INDIA. Chamoli, Uttarakhand: My love for animals and wildlife has been deeply rooted in me through the numerous stories that my mother and grandma used to tell me when I was a kid. They used to tell me about animals, reptiles, and fishes having senses that help them avoid predators or locate prey, and also help them anticipate disasters.
Tales of donkeys behaving awkwardly just before a big storm, dogs barking before the big earthquake hit, other wildlife behaving strangely before big hurricanes, earthworms pouring out of the ground just before the big flood strikes, and fishes coming up to the upper water surface just before tsunami and floods – all these are still etched in my mind even after almost fifty years.
That’s exactly what happened a few hours before the tragedy stuck Nanda Devi Sanctuary area in Chamoli district in form of a glacial break-off and subsequent flooding of the area that killed over 70 humans and leaving the area devastated.
It was just like any normal day in the hills. The villagers in Lasu village though noticed an unusual phenomenon in the Alaknanda River. They found the river water turn silvery with hundreds of fishes close to the surface. The word spread like wildfire and soon hundreds of locals came rushing with baskets, buckets, pots, pans to “pick up” the fish, all kinds of fish – mahseers, carps, and snow trouts. The fishes unusually were swimming on the surface and were sticking to the banks.
It really was an unusual phenomenon as fish always swim in the middle of the stream. Everyone went back home with heavy loads of fresh catch with fishes weighing up to 2 kg, and these catches were with bare hands.
But in the excitement, no one even thought of the reason behind this and also everyone missed looking at the waters which have turned grey, instead of a regular clear green. This was the colour of the slurry that was getting washed down from places uphill from village Raini, Tapovan, and other villages flooded in Chamoli.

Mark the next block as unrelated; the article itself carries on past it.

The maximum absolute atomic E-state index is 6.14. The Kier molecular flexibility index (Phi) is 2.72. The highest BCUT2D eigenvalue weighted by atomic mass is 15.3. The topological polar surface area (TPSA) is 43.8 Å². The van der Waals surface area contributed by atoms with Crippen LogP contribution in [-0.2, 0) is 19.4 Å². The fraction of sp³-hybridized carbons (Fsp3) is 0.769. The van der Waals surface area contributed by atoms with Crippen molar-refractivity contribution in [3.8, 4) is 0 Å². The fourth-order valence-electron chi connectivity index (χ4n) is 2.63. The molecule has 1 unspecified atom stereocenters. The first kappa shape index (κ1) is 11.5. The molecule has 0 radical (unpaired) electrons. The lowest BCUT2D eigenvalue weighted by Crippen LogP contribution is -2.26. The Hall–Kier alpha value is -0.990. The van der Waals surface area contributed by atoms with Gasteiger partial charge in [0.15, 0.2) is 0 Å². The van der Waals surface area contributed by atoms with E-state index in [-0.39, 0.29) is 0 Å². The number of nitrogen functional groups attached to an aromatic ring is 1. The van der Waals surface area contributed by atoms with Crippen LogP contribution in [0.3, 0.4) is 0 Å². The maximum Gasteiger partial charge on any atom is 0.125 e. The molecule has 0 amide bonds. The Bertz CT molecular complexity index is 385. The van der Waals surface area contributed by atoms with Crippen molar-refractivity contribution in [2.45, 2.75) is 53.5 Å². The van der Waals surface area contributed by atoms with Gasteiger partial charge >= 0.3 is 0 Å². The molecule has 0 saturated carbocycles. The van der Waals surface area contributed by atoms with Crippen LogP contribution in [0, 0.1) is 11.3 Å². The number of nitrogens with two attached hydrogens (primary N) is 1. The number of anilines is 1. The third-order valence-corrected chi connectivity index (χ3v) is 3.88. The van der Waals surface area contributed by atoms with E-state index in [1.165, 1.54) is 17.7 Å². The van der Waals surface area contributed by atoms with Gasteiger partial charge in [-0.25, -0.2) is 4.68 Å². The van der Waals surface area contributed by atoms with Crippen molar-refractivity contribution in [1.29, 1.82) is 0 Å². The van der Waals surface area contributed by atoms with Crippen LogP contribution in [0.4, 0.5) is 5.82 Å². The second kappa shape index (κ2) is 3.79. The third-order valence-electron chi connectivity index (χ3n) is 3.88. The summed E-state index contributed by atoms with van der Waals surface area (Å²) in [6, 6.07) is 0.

The locals had no idea of what had happened about 70km upstream. This in fact was a precursor of what was going to strike them in about an hour or so. And this became evident as the surging river Dhauliganga ravaged everything that came in its path after the landslide-triggered avalanche and flooding.
Reason behind fishes coming up
It’s a general understanding that animals are more attuned to their environment and even researchers say it’s probably right to say that. Studies have shown that animals can sense major changes in the weather. Birds are known to be sensitive to air pressure changes, and we have seen unrest among birds before a big storm. Scientists say that with a change in the atmosphere, animals may not understand why it’s happening, but the change triggers their instinct and they move to an area that they think is safer for them. People in Japan and China have always regarded animals to possess some insights into the natural elements and disasters.
Fishes are supposed to possess particular sense organs: perceive electric fields that help them to detect environmental changes, like weak foreshocks or pressure changes, and variations in the local electromagnetic field, before a strong earthquake or a tsunami or heavy floods.
“Fishes are very sensitive to vibrations. Fish have a lateral line organ (a biological system in aquatic creatures that help them detect movement and pressure changes in water). It’s a very sensitive structure, a network of ultra-sensitive nerve endings that run along both sides of the fish from the gills to the tail. The lateral lines can sense and detect water pressure and depth, currents, and their speed, and objects in the water such as rocks, stumps, and debris. The slightest disturbance can send the fish into a state of shock,” said K Sivakumar, senior scientist at Wildlife Institute of India.
In the present scenario, the subsurface vibrations of whatever it is that caused the floods may have triggered this sixth sense of fishes upstream and forced them to rise to the surface.